Problems with our education experience
Last year, I started university, and since then, I’ve gained an entirely new perspective on education. Well, university education anyway.
Don’t get me wrong, I have enjoyed my time so far, but I feel like there are some things that need to be addressed. I went into this new chapter of my life completely open-minded, thinking of it as a great adventure that, while different from high school, would just be a little more challenging. That it would have no faults and I would fall completely in love with the experience of it all. Boy, was I in for a surprise.
In class one day, we had a guest lecturer (Nick Mount, a professor at the University of Toronto) who spoke to us about education, and he had many wonderful ideas about what was wrong with the current post-secondary education system.
He said that it has changed a lot from the past, when going to university was considered an activity for elite society; university didn’t just let any old riff raff in like it does now.
Now, as long as you have above a 68 per cent average, you’re getting in somewhere.
There are so many students going to universities now, regardless of whether they want to or are ready to, that averages are going down, campuses are crowded and class sizes are reaching ridiculous proportions.
When my parents went to this university, the class sizes were small (less than 50); now, class sizes such as those for psychology and philosophy at my university have reached up to 400 students per class.
I remember my parents telling me that they knew their profs. Hell, they were basically friends with them. That wouldn’t have even been possible in my psychology class, where the room was packed to the brim with sweaty, gross university students who would frankly love to be anywhere else but there.
It is not an environment conducive to learning. With larger classes comes less opportunities for students who need help to get it.
I am lucky enough to be attending a school where tutorials are required for most first year classes, but not all institutions have this wonderful opportunity available to students. And trust me; in a class with 400 students, the prof isn’t going to take the time to explain what they lectured on to each individual student who needs help.
One of the biggest determinants for marks is final exams. Basically, all of the things that you learned over the course of 12 weeks in a course are compiled into one big, bad test that could mean the difference between passing and failing a class.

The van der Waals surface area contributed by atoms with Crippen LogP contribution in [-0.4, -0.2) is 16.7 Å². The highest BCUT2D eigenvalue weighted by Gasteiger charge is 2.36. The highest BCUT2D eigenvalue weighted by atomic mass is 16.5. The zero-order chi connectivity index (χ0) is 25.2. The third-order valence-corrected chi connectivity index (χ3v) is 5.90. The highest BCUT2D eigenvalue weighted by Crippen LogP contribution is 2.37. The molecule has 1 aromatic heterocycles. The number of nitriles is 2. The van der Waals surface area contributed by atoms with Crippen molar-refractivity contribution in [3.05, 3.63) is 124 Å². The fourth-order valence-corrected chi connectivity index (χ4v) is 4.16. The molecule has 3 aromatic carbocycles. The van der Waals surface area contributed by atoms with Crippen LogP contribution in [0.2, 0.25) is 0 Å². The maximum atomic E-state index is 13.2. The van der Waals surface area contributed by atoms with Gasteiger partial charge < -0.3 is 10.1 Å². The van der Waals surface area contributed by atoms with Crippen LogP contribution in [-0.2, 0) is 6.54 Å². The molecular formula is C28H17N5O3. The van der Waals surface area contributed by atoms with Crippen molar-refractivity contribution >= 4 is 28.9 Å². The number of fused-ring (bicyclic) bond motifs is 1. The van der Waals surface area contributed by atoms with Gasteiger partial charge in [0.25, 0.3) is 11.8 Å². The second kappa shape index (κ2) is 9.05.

Even students who have fantastic marks could do poorly on the exam due to stress. Imagine trying to force your brain into remembering anything and everything from the last three months of your life and then write it down. Pretty much sums up how I feel about exams.
In my opinion, exams are a very poor way of testing what the student has learned; they don’t actually test your knowledge of course material and they don’t show how much someone has learned.
If universities were to get rid of finals and replace them with cumulative assignments, stress levels would go down, morale would go up and people might be better motivated to achieve good grades.
Cumulative assignments, combined with smaller tests throughout the semester, instead of midterms and finals would be a much better way to assess how well somebody is doing.
Students would be forced to come up with a creative way of showing that they have been paying attention and attending lectures. Reading over notes and writing an exam just aren’t cutting it any more.
If people are expected to graduate with good marks (so as not to tarnish the reputation of the institution), we need to figure out a better way of testing students on their knowledge.
On the whole, people are intelligent, with some notable exceptions (enter the Honey Boo Boo clan). So why then is it that so many people are doing poorly in school, be it secondary or post-secondary?
It is not the students who have the majority of problems, it’s education itself.